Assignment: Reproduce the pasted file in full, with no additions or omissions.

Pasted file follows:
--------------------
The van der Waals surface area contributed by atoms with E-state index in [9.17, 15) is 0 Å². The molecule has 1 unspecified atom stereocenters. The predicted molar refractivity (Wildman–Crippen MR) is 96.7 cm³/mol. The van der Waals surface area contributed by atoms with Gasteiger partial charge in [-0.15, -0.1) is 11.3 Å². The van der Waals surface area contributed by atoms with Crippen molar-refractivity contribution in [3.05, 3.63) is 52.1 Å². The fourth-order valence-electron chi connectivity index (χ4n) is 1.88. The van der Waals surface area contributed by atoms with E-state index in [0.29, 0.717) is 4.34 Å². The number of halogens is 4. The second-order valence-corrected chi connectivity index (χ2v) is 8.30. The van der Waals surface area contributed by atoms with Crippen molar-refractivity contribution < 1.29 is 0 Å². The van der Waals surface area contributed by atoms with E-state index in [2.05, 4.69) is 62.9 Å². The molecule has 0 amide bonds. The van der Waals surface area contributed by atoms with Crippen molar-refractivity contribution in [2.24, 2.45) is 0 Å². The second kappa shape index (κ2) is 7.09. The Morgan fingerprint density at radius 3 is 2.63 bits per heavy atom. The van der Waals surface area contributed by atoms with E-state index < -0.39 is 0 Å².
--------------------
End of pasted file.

The van der Waals surface area contributed by atoms with E-state index in [9.17, 15) is 0 Å². The molecule has 1 unspecified atom stereocenters. The predicted molar refractivity (Wildman–Crippen MR) is 96.7 cm³/mol. The van der Waals surface area contributed by atoms with Gasteiger partial charge in [-0.15, -0.1) is 11.3 Å². The van der Waals surface area contributed by atoms with Crippen molar-refractivity contribution in [3.05, 3.63) is 52.1 Å². The fourth-order valence-electron chi connectivity index (χ4n) is 1.88. The van der Waals surface area contributed by atoms with E-state index in [0.29, 0.717) is 4.34 Å². The number of halogens is 4. The second-order valence-corrected chi connectivity index (χ2v) is 8.30. The van der Waals surface area contributed by atoms with Crippen molar-refractivity contribution < 1.29 is 0 Å². The van der Waals surface area contributed by atoms with E-state index in [2.05, 4.69) is 62.9 Å². The molecule has 0 amide bonds. The van der Waals surface area contributed by atoms with Crippen molar-refractivity contribution in [2.24, 2.45) is 0 Å². The second kappa shape index (κ2) is 7.09. The Morgan fingerprint density at radius 3 is 2.63 bits per heavy atom. The van der Waals surface area contributed by atoms with E-state index < -0.39 is 0 Å².